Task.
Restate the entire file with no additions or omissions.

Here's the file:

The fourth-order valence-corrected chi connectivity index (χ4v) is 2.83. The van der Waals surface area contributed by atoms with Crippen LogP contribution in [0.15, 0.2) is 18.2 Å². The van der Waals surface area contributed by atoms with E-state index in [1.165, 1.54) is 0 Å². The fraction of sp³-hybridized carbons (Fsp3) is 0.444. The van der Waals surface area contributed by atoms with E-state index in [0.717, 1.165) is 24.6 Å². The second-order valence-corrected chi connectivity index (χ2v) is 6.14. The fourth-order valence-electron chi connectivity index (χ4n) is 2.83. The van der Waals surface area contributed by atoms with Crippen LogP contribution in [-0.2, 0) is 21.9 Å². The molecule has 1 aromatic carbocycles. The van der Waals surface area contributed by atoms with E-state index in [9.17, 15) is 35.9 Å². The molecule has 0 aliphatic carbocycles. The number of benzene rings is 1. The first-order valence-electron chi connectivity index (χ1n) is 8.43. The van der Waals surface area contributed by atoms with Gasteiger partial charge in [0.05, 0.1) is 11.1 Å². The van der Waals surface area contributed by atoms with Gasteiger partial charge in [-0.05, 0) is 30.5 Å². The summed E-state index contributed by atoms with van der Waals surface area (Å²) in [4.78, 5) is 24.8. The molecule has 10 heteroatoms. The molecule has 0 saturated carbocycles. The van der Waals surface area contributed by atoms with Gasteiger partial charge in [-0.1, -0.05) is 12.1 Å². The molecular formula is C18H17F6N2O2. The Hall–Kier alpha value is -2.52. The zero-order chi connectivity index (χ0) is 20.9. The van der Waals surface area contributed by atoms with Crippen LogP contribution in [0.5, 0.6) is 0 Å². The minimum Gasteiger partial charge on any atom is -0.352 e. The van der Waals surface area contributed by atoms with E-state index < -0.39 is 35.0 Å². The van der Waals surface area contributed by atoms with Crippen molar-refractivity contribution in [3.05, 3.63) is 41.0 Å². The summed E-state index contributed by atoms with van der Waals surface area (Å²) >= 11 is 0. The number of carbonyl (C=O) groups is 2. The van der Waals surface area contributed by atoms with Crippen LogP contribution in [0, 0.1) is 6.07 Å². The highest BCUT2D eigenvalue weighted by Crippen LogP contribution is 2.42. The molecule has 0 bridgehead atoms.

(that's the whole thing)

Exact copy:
The fourth-order valence-corrected chi connectivity index (χ4v) is 2.83. The van der Waals surface area contributed by atoms with Crippen LogP contribution in [0.15, 0.2) is 18.2 Å². The van der Waals surface area contributed by atoms with E-state index in [1.165, 1.54) is 0 Å². The fraction of sp³-hybridized carbons (Fsp3) is 0.444. The van der Waals surface area contributed by atoms with E-state index in [0.717, 1.165) is 24.6 Å². The second-order valence-corrected chi connectivity index (χ2v) is 6.14. The fourth-order valence-electron chi connectivity index (χ4n) is 2.83. The van der Waals surface area contributed by atoms with Crippen LogP contribution in [-0.2, 0) is 21.9 Å². The molecule has 1 aromatic carbocycles. The van der Waals surface area contributed by atoms with E-state index in [9.17, 15) is 35.9 Å². The molecule has 0 aliphatic carbocycles. The number of benzene rings is 1. The first-order valence-electron chi connectivity index (χ1n) is 8.43. The van der Waals surface area contributed by atoms with Gasteiger partial charge in [0.05, 0.1) is 11.1 Å². The van der Waals surface area contributed by atoms with Gasteiger partial charge in [-0.05, 0) is 30.5 Å². The summed E-state index contributed by atoms with van der Waals surface area (Å²) in [4.78, 5) is 24.8. The molecule has 10 heteroatoms. The molecule has 0 saturated carbocycles. The van der Waals surface area contributed by atoms with Gasteiger partial charge in [-0.1, -0.05) is 12.1 Å². The molecular formula is C18H17F6N2O2. The Hall–Kier alpha value is -2.52. The zero-order chi connectivity index (χ0) is 20.9. The van der Waals surface area contributed by atoms with Crippen LogP contribution in [0.5, 0.6) is 0 Å². The minimum Gasteiger partial charge on any atom is -0.352 e. The van der Waals surface area contributed by atoms with E-state index < -0.39 is 35.0 Å². The van der Waals surface area contributed by atoms with Crippen molar-refractivity contribution in [3.05, 3.63) is 41.0 Å². The summed E-state index contributed by atoms with van der Waals surface area (Å²) >= 11 is 0. The number of carbonyl (C=O) groups is 2. The van der Waals surface area contributed by atoms with Crippen LogP contribution in [0, 0.1) is 6.07 Å². The highest BCUT2D eigenvalue weighted by Crippen LogP contribution is 2.42. The molecule has 0 bridgehead atoms.